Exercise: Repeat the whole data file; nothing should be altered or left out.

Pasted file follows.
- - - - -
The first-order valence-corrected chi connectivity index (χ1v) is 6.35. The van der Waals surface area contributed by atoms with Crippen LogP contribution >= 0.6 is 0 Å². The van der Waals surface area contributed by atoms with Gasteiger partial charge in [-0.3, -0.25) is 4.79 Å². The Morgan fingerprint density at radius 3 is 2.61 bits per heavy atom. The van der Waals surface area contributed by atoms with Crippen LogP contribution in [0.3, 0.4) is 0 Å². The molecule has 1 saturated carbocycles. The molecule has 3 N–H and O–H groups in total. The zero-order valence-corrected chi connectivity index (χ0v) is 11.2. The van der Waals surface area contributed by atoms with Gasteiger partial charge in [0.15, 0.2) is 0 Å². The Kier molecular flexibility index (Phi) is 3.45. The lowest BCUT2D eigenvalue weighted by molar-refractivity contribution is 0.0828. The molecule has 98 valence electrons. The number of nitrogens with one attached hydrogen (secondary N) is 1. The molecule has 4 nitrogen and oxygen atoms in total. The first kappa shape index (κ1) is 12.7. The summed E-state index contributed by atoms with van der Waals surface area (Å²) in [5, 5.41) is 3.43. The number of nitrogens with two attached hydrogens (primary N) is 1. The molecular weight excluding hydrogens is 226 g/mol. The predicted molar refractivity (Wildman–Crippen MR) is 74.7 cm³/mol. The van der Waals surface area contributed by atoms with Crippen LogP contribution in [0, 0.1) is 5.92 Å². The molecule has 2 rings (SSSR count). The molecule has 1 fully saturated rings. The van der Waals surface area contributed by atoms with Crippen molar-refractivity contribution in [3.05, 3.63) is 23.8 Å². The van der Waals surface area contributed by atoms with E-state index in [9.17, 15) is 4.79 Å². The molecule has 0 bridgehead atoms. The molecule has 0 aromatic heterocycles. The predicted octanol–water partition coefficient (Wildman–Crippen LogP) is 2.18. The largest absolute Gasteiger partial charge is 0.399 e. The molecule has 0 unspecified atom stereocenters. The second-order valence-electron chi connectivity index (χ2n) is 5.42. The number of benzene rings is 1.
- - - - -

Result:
The first-order valence-corrected chi connectivity index (χ1v) is 6.35. The van der Waals surface area contributed by atoms with Crippen LogP contribution >= 0.6 is 0 Å². The van der Waals surface area contributed by atoms with Gasteiger partial charge in [-0.3, -0.25) is 4.79 Å². The Morgan fingerprint density at radius 3 is 2.61 bits per heavy atom. The van der Waals surface area contributed by atoms with Crippen LogP contribution in [0.3, 0.4) is 0 Å². The molecule has 1 saturated carbocycles. The molecule has 3 N–H and O–H groups in total. The zero-order valence-corrected chi connectivity index (χ0v) is 11.2. The van der Waals surface area contributed by atoms with Gasteiger partial charge in [0.15, 0.2) is 0 Å². The Kier molecular flexibility index (Phi) is 3.45. The lowest BCUT2D eigenvalue weighted by molar-refractivity contribution is 0.0828. The molecule has 98 valence electrons. The number of nitrogens with one attached hydrogen (secondary N) is 1. The molecule has 4 nitrogen and oxygen atoms in total. The first kappa shape index (κ1) is 12.7. The summed E-state index contributed by atoms with van der Waals surface area (Å²) in [5, 5.41) is 3.43. The number of nitrogens with two attached hydrogens (primary N) is 1. The molecular weight excluding hydrogens is 226 g/mol. The predicted molar refractivity (Wildman–Crippen MR) is 74.7 cm³/mol. The van der Waals surface area contributed by atoms with Crippen LogP contribution in [0, 0.1) is 5.92 Å². The molecule has 2 rings (SSSR count). The molecule has 1 fully saturated rings. The van der Waals surface area contributed by atoms with Crippen molar-refractivity contribution in [3.05, 3.63) is 23.8 Å². The van der Waals surface area contributed by atoms with E-state index in [9.17, 15) is 4.79 Å². The molecule has 0 bridgehead atoms. The molecule has 0 aromatic heterocycles. The predicted octanol–water partition coefficient (Wildman–Crippen LogP) is 2.18. The largest absolute Gasteiger partial charge is 0.399 e. The molecule has 0 unspecified atom stereocenters. The second-order valence-electron chi connectivity index (χ2n) is 5.42. The number of benzene rings is 1.